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Fall workshops are being planned by Stewards In Action this fall. The first one is SOCIAL SECURITY – BENEFITS AND CHANGES on Wednesday, September 10, 2014 from 10am-Noon. Workshop presenters include: Marvin Harwell, Claims Representative T2 and Tiara Duncan, Claims Representative T16 of the Social Security Administration Office. The second one is MEDICARE AND MEDICAID – ELIGIBILITY AND BENEFITS about understanding Medicare Part A, Part B, Part D, Advantage Plans and Understanding Medicaid on Saturday, October 25, 2014 from 10am-12:30pm. The presenter is Vickie DeCheney, MAAP Regional Coordinator. Both workshops will take place at the Louis A. McMurray Conference and Transportation Center, 2624 Sherman and 6th St., Muskegon Hts., MI 49444.
Please place on your calendar another workshop for November 22, 2014 on Estate Planning.
Barbara Lee, a Muskegon native and a presenter at TEDxMuskegon 2013, is the author of Sacred Sex: Replacing the Marriage Ethic with a Sexual Ethic. Barbara, who now lives in Grand Haven and is serving as the Interim Leader at C3 Inclusive Spiritual Community, says, “We have to start talking about sex – and we especially have to have these discussions in our churches and with our young people.” Barbara observes that our society is largely polarized between sex as “sin” and sex as “sport.” She believes that one of the greater risks facing our young people in today’s information age is the trivialization of this sacred aspect of our life. Lee’s book searches for the middle ground where we embrace our sexuality while treating it with moral authority.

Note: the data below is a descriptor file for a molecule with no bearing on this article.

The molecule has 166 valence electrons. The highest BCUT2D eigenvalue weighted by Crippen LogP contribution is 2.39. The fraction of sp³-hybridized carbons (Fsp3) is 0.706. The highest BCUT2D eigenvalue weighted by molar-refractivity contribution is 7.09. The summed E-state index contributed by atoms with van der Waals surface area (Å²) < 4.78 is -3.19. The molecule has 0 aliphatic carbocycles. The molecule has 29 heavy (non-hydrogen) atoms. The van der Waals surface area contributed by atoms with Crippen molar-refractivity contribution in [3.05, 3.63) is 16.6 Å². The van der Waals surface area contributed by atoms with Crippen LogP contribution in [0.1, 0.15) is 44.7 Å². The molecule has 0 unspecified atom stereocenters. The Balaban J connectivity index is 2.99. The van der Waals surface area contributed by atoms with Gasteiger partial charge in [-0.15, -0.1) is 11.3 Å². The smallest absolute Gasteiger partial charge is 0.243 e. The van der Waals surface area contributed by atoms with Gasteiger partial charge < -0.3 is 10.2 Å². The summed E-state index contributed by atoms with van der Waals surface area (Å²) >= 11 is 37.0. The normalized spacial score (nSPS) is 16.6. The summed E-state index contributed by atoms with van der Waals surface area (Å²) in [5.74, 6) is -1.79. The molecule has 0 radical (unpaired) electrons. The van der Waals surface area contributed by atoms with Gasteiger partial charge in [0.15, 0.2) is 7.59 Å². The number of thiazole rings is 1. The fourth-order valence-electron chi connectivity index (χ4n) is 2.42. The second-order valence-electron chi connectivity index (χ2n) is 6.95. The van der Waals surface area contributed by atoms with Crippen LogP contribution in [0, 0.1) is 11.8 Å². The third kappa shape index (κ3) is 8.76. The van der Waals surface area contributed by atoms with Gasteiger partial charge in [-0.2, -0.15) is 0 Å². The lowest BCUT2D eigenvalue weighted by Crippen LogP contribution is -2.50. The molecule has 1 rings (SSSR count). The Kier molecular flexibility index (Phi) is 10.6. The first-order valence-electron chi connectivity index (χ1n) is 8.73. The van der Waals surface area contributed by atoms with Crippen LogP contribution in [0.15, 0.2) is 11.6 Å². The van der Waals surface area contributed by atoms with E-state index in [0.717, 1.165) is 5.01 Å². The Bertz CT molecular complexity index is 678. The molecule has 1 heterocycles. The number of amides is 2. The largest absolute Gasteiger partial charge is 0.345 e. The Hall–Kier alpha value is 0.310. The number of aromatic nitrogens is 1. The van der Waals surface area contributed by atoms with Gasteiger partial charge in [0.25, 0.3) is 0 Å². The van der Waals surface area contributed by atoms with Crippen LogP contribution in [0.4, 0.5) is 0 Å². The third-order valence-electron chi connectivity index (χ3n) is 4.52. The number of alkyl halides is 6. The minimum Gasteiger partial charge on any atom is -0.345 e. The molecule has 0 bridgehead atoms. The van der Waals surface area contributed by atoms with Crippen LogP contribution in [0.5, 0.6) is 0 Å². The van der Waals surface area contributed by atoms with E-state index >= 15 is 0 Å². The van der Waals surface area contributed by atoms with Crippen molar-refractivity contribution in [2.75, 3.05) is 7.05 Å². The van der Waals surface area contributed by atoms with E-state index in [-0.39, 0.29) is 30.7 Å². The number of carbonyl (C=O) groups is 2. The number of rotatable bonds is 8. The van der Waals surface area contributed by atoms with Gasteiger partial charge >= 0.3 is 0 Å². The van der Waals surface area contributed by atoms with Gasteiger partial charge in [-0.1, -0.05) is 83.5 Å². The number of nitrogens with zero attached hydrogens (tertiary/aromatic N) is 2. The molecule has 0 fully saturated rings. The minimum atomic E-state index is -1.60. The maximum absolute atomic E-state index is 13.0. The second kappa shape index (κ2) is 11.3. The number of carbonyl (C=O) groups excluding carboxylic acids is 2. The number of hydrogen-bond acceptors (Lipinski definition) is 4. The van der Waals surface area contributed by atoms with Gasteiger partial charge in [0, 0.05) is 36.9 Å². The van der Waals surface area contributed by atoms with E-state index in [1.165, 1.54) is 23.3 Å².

Barbara is offering to make presentations, lead workshops, provide pulpit supply, facilitate discussion groups and engage in any other way with faith communities in Muskegon County to bring attention to the important topic of Creating a Sexual Ethic. To schedule Barbara or to learn more about her work, you can contact her at 616-502-2078 or email@example.com. You can also find more information about her book or watch her TEDx Talk at www.barbaraleeauthor.com.
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NUTRITION EDUCATION PROGRAM